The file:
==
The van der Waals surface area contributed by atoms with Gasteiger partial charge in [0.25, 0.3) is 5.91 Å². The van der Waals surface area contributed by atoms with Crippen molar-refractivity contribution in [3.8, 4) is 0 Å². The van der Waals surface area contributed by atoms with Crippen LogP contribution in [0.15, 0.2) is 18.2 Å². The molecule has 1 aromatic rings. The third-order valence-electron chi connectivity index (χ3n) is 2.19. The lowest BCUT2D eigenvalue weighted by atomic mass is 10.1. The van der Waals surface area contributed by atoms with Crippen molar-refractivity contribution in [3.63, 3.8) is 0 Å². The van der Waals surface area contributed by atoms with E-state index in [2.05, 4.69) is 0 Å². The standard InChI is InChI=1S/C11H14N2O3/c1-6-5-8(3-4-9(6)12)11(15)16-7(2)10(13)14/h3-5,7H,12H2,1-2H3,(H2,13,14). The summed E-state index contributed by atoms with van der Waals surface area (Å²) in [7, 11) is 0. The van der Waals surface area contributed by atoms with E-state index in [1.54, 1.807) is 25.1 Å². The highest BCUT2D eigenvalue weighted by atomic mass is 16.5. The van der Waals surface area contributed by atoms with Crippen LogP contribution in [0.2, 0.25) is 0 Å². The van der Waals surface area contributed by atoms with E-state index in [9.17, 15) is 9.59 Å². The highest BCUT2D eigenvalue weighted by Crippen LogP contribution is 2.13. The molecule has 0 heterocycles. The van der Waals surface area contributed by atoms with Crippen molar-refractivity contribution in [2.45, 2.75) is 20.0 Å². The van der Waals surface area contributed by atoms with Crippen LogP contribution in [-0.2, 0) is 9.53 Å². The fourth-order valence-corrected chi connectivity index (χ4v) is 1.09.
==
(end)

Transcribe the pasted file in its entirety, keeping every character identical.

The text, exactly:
The van der Waals surface area contributed by atoms with Gasteiger partial charge in [0.25, 0.3) is 5.91 Å². The van der Waals surface area contributed by atoms with Crippen molar-refractivity contribution in [3.8, 4) is 0 Å². The van der Waals surface area contributed by atoms with Crippen LogP contribution in [0.15, 0.2) is 18.2 Å². The molecule has 1 aromatic rings. The third-order valence-electron chi connectivity index (χ3n) is 2.19. The lowest BCUT2D eigenvalue weighted by atomic mass is 10.1. The van der Waals surface area contributed by atoms with Crippen molar-refractivity contribution in [3.63, 3.8) is 0 Å². The van der Waals surface area contributed by atoms with E-state index in [2.05, 4.69) is 0 Å². The standard InChI is InChI=1S/C11H14N2O3/c1-6-5-8(3-4-9(6)12)11(15)16-7(2)10(13)14/h3-5,7H,12H2,1-2H3,(H2,13,14). The summed E-state index contributed by atoms with van der Waals surface area (Å²) in [7, 11) is 0. The van der Waals surface area contributed by atoms with E-state index in [1.54, 1.807) is 25.1 Å². The highest BCUT2D eigenvalue weighted by atomic mass is 16.5. The van der Waals surface area contributed by atoms with Crippen LogP contribution in [0.2, 0.25) is 0 Å². The van der Waals surface area contributed by atoms with E-state index in [9.17, 15) is 9.59 Å². The highest BCUT2D eigenvalue weighted by Crippen LogP contribution is 2.13. The molecule has 0 heterocycles. The van der Waals surface area contributed by atoms with Crippen molar-refractivity contribution in [2.45, 2.75) is 20.0 Å². The van der Waals surface area contributed by atoms with Crippen LogP contribution in [-0.2, 0) is 9.53 Å². The fourth-order valence-corrected chi connectivity index (χ4v) is 1.09.